Pregnancy is beautiful…right? It’s truly a miracle that women can grow life inside their physical bodies. But when you really sit down and think about it, it’s also super weird.
As a woman experiencing pregnancy for the first time, I’m going to give it to you straight. (Listen, I’m in my ninth month, so I don’t have the mental resources to play around.)
Instagram would have you believe pregnancy involves dancing in long grass, wearing windblown chiffon dresses. But the skeletons start to come out of the closet as soon as you pick up your own copy of What to Expect When You’re Expecting. I’ll leave those medical recommendations to the experts and authors of those books (you can find my handy-dandy recommendations at the end), but if you’re ready for the truth, this is what I’ve found fascinating, superbly weird, and a bit terrifying about my past nine months of growing a human.
Belly button woes
Surely, everyone and their uncle expects a woman’s body to change while carrying a baby — you are a literal source of life support! But what I really wasn’t prepared for mentally was the belly button transformation.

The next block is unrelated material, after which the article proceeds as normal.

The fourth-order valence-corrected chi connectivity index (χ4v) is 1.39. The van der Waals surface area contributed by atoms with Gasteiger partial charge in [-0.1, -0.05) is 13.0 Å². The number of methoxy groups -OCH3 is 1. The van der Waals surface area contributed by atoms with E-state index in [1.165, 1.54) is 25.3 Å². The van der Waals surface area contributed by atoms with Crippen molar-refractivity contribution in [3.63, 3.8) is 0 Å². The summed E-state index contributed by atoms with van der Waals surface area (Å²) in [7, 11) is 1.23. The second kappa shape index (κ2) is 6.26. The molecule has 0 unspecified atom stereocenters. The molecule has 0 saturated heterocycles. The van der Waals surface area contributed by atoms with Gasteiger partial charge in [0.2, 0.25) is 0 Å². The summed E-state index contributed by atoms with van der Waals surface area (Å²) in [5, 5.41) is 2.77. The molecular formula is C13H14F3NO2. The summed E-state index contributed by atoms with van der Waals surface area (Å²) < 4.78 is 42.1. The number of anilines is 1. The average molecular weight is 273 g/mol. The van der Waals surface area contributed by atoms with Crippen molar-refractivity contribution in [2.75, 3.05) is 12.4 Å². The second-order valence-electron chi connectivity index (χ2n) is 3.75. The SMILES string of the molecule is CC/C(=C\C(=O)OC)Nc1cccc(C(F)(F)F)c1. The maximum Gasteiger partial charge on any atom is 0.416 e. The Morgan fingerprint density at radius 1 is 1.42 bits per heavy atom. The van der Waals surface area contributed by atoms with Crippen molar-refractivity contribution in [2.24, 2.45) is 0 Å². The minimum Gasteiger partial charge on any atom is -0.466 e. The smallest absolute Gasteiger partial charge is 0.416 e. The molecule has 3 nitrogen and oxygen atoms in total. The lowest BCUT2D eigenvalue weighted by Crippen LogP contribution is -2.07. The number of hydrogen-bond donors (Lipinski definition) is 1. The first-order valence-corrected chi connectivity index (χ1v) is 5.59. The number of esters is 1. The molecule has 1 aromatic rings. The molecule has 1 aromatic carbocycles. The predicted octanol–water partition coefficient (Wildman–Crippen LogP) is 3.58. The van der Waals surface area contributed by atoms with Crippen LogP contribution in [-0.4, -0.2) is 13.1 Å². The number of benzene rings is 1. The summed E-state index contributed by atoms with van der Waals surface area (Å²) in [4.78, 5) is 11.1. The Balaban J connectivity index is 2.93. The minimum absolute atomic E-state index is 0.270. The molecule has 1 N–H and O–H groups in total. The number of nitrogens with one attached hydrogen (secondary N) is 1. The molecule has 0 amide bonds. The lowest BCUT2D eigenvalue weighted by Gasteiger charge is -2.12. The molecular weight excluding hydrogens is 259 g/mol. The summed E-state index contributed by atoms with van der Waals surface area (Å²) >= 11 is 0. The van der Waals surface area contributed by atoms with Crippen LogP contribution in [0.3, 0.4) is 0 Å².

Soon-to-be mamas, do not get too attached to the shape of your belly button pre-pregnancy.
After asking around in the secret pregnancy societies, it’s a thing. Your cute innie might very well invert itself. Read that again — INVERT. Those folds of skin have never seen light before! And even if it doesn’t end up flipping inside out, it’ll likely become the equivalent of an em-dash across the bowling ball landscape of your abdomen. And outie sisters — it’ll still likely shapeshift into unrecognizably stubby alphabet soup characters while that bundle of joy is camping out in your belly.
Obviously, your former umbilical cord site is nothing that should cause you shame or worry! In the words of Leslie Knope, you’re a beautiful, talented, brilliant, powerful musk-ox for lugging around another body within yours — what I am saying is that I would have benefited from anticipating this little-known fact as part of my pregnancy package.
I am a back sleeper. It’s not something I chose willingly, but it’s in that orientation that I woke up every morning without fail — until I became pregnant.
You may have guessed that sleeping on your belly while pregnant is not possible once your belly starts growing, but as someone who’d never looked into the research, I didn’t know that back-sleepers were discouraged from their style of sleeping, too! The American Pregnancy Association recommends sleeping on your side, with the left side being preferred. Why the left? When sleeping on your left, you keep the blood flow to the baby uninhibited, while sleeping on the right might slow down the flow of those nutrients.
Well, why not on your back? As the baby grows, he/she will be resting (and wriggling around) on top of your intestines and the major blood vessels of the aorta and vena cava. What could that mean for a pregnant momma? Hemorrhoids, digestive problems, breathing problems, and low circulation to your babe.